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Contaminated Land

Land could be contaminated as a result of industrial work.

Most sites would have been cleaned up when they were redeveloped, however, this is not always the case, especially if the sites were redeveloped some time ago.

Under Part 2A of the Environmental Protection Act 1990, we have to inspect our District to check for contaminated land which may cause risks to people’s health or the environment.

Environmental Health is responsible for advising on site investigation and remediation reports which they receive though the planning and building control process

We produced a Contaminated land strategy in 2013 (which you can view in the Related Content). This states how contaminated land in our district will be identified, and investigated.

We are required to hold a register of all regulatory action taken regarding contaminated land. No Contaminated land has currently been identified in our District, so there is no register in place at the moment.

How does this affect me?

Builders and Developers

If you are a builder or developer you may want to visit our technical advice page for builders and developers. This page provides advice about the law, new developments, building and planning involving contaminated land. A link to this page can be found in the Related Content section.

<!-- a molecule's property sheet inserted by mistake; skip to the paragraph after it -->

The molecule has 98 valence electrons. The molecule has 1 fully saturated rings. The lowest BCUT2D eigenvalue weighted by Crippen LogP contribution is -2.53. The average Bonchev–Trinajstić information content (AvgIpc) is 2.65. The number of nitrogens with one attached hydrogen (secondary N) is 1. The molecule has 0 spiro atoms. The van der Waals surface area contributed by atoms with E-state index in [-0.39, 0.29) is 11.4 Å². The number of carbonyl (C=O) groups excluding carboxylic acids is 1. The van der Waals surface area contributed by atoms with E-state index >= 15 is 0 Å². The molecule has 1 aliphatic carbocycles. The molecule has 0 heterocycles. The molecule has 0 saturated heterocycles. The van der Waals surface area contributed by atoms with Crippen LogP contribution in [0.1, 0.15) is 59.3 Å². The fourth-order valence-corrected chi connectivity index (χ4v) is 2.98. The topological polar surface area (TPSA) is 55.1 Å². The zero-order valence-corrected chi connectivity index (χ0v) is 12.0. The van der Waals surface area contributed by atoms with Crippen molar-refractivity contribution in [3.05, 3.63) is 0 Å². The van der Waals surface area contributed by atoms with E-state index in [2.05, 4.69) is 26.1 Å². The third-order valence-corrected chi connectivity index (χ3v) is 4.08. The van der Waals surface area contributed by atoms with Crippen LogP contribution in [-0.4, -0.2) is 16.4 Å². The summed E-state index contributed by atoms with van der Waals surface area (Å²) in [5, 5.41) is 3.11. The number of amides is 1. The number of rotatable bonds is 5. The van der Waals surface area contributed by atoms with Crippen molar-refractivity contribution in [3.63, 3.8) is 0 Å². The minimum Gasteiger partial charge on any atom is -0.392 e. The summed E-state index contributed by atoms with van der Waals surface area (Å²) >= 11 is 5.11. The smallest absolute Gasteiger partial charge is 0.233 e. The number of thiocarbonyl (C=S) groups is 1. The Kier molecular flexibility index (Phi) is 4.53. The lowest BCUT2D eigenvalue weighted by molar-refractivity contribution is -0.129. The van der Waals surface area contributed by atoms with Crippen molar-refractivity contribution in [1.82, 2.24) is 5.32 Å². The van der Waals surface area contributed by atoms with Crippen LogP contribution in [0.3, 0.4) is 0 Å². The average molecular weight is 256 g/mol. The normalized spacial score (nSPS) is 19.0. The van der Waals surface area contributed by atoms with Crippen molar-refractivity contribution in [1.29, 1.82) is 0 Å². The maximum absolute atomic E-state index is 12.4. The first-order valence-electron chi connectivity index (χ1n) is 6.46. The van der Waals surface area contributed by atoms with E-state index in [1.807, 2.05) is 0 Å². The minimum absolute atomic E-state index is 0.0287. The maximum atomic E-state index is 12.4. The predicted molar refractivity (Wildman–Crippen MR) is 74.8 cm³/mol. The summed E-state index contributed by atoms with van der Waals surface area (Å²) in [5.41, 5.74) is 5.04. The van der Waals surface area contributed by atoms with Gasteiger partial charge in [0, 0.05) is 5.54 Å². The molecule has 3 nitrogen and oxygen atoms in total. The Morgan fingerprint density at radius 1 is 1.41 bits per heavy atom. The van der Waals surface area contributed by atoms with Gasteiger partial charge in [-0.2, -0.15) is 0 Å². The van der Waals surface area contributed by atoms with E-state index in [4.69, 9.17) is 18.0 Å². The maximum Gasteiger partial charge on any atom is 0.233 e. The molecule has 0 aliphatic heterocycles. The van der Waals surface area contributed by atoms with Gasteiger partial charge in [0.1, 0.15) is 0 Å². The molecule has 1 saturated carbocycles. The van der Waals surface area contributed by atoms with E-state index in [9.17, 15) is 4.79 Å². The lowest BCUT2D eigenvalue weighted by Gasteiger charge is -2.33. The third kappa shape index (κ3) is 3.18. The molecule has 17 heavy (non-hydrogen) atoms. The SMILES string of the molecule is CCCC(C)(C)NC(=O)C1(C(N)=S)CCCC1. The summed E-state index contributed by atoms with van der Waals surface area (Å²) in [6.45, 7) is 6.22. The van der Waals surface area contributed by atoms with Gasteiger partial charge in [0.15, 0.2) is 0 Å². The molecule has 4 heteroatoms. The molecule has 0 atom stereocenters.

Moving House buying or selling a property

Before you buy a property you should have an Environmental search in order to find out if a property is likely to be affected by contamination

Solicitors and conveyancers normally carry out these searches on your behalf, for example an Envirosearch or Homecheck report.

If potential contaminated land is identified in the search, further enquires are normally made to us. These are called Environmental Information Requests. For more information about Environmental Information Requests please see our ‘Buying and Selling a Property – Environmental Information' page below.

Domestic Central Heating Oil and contamination

Over recent years there has been an increase in the number of pollution incidents caused by poorly maintained domestic central heating oil tanks. In some cases drinking water supplies have been contaminated, and people have had to leave their homes because oil in the ground has produced fumes that have made it impossible to live in the properties. The cost of cleaning up after a leak or spill can often run into thousands of pounds.

The Essex Contaminated Land Consortium have produced a booklet which provides advice on how to prevent oil spills, and what to do if one does happen. You can view or download this in the Related Content section. If you have any further questions about Contaminated land you can contact us by telephoning our Customer Services team on 01702 318111, or e-mailing us using this form